Rearview cameras helpful, but backing is still dangerous
Many vehicles are now equipped with a rearview camera, which shows the most promising technology for avoiding back-up collisions.
The Insurance Institute for Highway Safety says an estimated 292 people are killed and 18,000 injured each year by drivers who back into them, usually in driveways or parking lots. Young children and elderly people are most at risk. It is difficult for drivers to see objects behind their vehicles because of blind spots, especially objects low to the ground.
In the March 2014 issue of “Status Report” from the IIHS, large SUVs were found to have the worst rear visibility. However, adding technology, such as a back-up camera, reduced the blind spot by about 90 percent on average. Parking sensors, which use ultrasonic sound waves or radar to detect objects around the vehicle, also reduced the blind zones, but not as much, according the studies by the IIHS.
However beneficial rearview cameras are, don’t expect perfection, or even close to it. In an interesting study on how drivers use technology, the IIHS used volunteers driving a mid-sized SUV. The purpose of the study was disguised from the volunteers, who were told they were there to evaluate the SUVs entertainment and information systems. After completing some parking maneuvers and tasks such as tuning the radio and reading from a navigation display, the volunteer drivers were told to back out of a spot and return to where they left their own vehicles. As they backed out, a form cutout of a child-size crash test dummy was put in the vehicle’s backing path. In some cases the foam dummy was stationary behind the vehicle, and in some cases it moved into the vehicle’s path from the driver’s side. Few of the volunteers hit the object if it was moving, and neither the backup camera nor the parking sensors provided a statistically significant benefit. However, the proportion of drivers who collided with the stationary object was four times as large as the proportion that collided with the moving object.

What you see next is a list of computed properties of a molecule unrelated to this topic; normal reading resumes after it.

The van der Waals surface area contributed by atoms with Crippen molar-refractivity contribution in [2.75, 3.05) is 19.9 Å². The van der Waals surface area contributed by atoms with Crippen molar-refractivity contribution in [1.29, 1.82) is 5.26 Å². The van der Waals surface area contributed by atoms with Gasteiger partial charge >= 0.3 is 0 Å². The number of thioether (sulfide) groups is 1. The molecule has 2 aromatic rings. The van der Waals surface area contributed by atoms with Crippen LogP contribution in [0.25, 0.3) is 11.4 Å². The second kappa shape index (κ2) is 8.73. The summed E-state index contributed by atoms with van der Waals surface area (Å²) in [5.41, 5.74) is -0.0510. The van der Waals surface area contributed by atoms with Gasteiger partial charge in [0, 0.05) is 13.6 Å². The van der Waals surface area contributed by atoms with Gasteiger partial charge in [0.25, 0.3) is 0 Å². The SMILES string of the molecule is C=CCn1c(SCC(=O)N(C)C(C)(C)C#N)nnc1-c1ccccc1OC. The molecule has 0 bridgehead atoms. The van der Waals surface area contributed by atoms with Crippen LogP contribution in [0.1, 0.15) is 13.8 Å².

Most interesting was that even though drivers with the rearview camera had the fewest collisions with the stationary object, 56 percent of them still hit it. In contrast, however, and this is really scary, ALL the drivers who had no technology hit the stationary object. All this proves what these traffic safety articles have been preaching for years now: Always try to AVOID BACKING, PERIOD! Obviously this is not possible, but we all can certainly reduce our backing with a little forethought.
Furthermore, according to the IIHS’s study, rearview cameras didn’t prevent all collisions, even when properly used. In the real world, lighting and weather conditions will affect the usefulness of cameras. Those of us with these cameras know what effect snow has on them and of the importance to clean off the camera eye before starting out.
So utilize the technology whenever possible, but also be aware of its limitations.
For more articles on Vehicle and Traffic Law and traffic safety, visit the Traffic Safety Board’s website, www.franklincony.org and click on the Traffic Safety Board from the pull-down menu under departments. “Like” us on Facebook as well. You may also call me, Dave Werner, at 518-483-1882 with your comments and questions or email me at email@example.com.